Targeting Spotted Bay Bass
Swimbaits are the name of the game when it comes to targeting Spotted Bay Bass. Anyone who lives near coastal waters can get these guys! It’s a real pleasure to be able to take even just 2 or three hours out of a day and fish.
Targeting Spotted Bay Bass requires the right equipment, a spot you can find them, a little finesse, and a little power.
Ok, so let’s figure out what we’re going to need to be able to handle Spotted Bay Bass .
I’ve mentioned the gear I like to use to target these fish in earlier articles, but I think it’s worth mentioning it again here.
You’re going to want some variation of an inland/coastal rod. Length can help if your fishing rocks, or a ledge. It should be rated up to 15 lb test at least.
This Clarus is one example, and would work well.
I mentioned the Penn International 955 before. Perfect for 15 lb test. Anglers who are more comfortable using a spinning reel can check these models.
I prefer 15 lb P line when fishing saltwater lagoon waters for these bass.
Here you can be creative. There are so many out there. This works well for me.
That’s it! That’s our equipment. Now, let’s find some fish.
Finding Spotted Bay Bass along the coast isn’t too hard if you know where to look.
One of my favorite and long time holes is in my home town Carlsbad, under Interstate 5. The lagoon here is open to the ocean, with full tidal flow. Learning to read the tides becomes important!
Bays And Harbors
Mission bay, Oceanside harbour, and Point Loma harbour offer tons of spots. Bridges, rocks, pylons, kelp, and other structure can all be found here. Spotties lurking all around these areas.
Piers And Jettys
Piers and jettys offer another solid place to look when targeting Spotted Bay Bass. Oceanside jettys, or the Imperial Beach Pier are prime examples.
If you have access to any saltwater boat slip, fish it! Slips hold good #’s of bass.
Another task complete. We’ve picked our destination, and we’re off to fish. Let’s explore our best techniques.
Bass fishing techniques
Read the tide! When swimbait fishing, it’s better to cast and let the tide help bring your lure back towards you.
First off, casting with a baitcaster is difficult at first. It requires you keep slight pressure with your thumb on the reel as the line and lure fly. You must stop the spool with your thumb when it hits the water. Backlash will result until you get it down. It’s frustrating at first, but is well worth the effort later.
Casting doesn’t have to be far, though it is nice to have a good range. Try different spots. Move yourself around if possible.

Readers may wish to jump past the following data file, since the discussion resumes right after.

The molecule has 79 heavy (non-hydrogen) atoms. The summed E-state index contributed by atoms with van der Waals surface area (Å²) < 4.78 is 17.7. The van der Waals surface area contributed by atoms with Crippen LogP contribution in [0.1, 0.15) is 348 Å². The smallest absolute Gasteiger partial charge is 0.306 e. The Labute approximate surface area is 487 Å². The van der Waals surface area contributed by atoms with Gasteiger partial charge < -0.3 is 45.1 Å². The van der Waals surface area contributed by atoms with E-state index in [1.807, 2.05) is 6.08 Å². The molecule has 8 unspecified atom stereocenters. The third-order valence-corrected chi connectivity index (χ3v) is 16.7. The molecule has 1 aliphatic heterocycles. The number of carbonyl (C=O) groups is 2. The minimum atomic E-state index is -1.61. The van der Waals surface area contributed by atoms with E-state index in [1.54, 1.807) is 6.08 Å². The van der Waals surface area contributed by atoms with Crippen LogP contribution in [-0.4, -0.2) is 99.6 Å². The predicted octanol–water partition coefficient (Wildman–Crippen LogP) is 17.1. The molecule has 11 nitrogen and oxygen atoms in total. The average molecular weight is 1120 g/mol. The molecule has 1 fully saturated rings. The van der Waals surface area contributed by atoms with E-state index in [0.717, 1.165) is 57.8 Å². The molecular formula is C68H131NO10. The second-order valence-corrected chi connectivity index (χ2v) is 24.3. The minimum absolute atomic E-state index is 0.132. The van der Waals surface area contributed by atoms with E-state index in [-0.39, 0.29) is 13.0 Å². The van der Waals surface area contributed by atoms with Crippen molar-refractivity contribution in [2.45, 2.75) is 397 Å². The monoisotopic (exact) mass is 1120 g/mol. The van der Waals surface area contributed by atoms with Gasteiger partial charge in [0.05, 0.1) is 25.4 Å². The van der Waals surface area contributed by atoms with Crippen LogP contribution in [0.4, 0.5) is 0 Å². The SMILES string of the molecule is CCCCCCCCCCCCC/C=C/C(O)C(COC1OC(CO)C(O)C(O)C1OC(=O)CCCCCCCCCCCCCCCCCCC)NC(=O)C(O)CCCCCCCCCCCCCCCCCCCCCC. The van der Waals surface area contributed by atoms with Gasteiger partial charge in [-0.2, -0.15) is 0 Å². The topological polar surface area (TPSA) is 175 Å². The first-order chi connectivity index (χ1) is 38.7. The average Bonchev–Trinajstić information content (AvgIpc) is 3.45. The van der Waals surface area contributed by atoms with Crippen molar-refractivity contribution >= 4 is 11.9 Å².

Let your swimbait sink to the bottom. Beware of rocks, or other obstacles you can get stuck on. You may have to learn these the hard way until you become familiar with the hole. Be ready for a strike on the sink.
As the lure sinks your line suddenly starts flying out. You must be ready with your thumb to avoid backlash. You must be ready with your reel handle to engage the drag and set the hook. Baitcast reels typically go to free spool by pushing a button, and engage by reeling the handle.
Reel slowly at first, keeping the lure slightly off the bottom. Using intermittent quick jerks can also be effective.
The inclination when we feel a fish bite is to pull back hard, attempting to set the hook. This technique will mostly pull the swimbait out of the fishes mouth, leaving you straight tipped. Instead, slowly increase your reeling speed until you feel the full weight of the fish. This is called reeling through the bite, and will hook you more fish.
The meat and potatoes. This is what we live for. Drag set right, know your surroundings. You can have a looser drag if you’re fishing open area. If above rocks, you better get right on that fish or they will swim into a hole.
No Tom, that’s not a Spotted Bay Bass!
Now at some point in this article you may have wondered why I suggested using 15 lb P-line monofiliment to catch maybe 5-8 lb fish (being generous). That halibut is the reason why. Incidental catches might not be good for commercial net fishermen, but it is for us. White Seabass, giant rays, big calico, and sand bass are all possibilties to name a few.
Spend the time to know where you can and can’t be. It will save you a big fine, loss of license, or both.
Have it! Don’t fish without it because it’s not worth it. On Piers (in California) you don’t need one.
Pack it in, pack it out and pick up a couple extra pieces of trash. We all appreciate it!
Followers, I hoped you enjoyed my latest ramble. Newcomers, I hope you found some good info here.
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I want to hear them all. Geoff@fishtfight.com
All photos on post credit to Tyler Robinson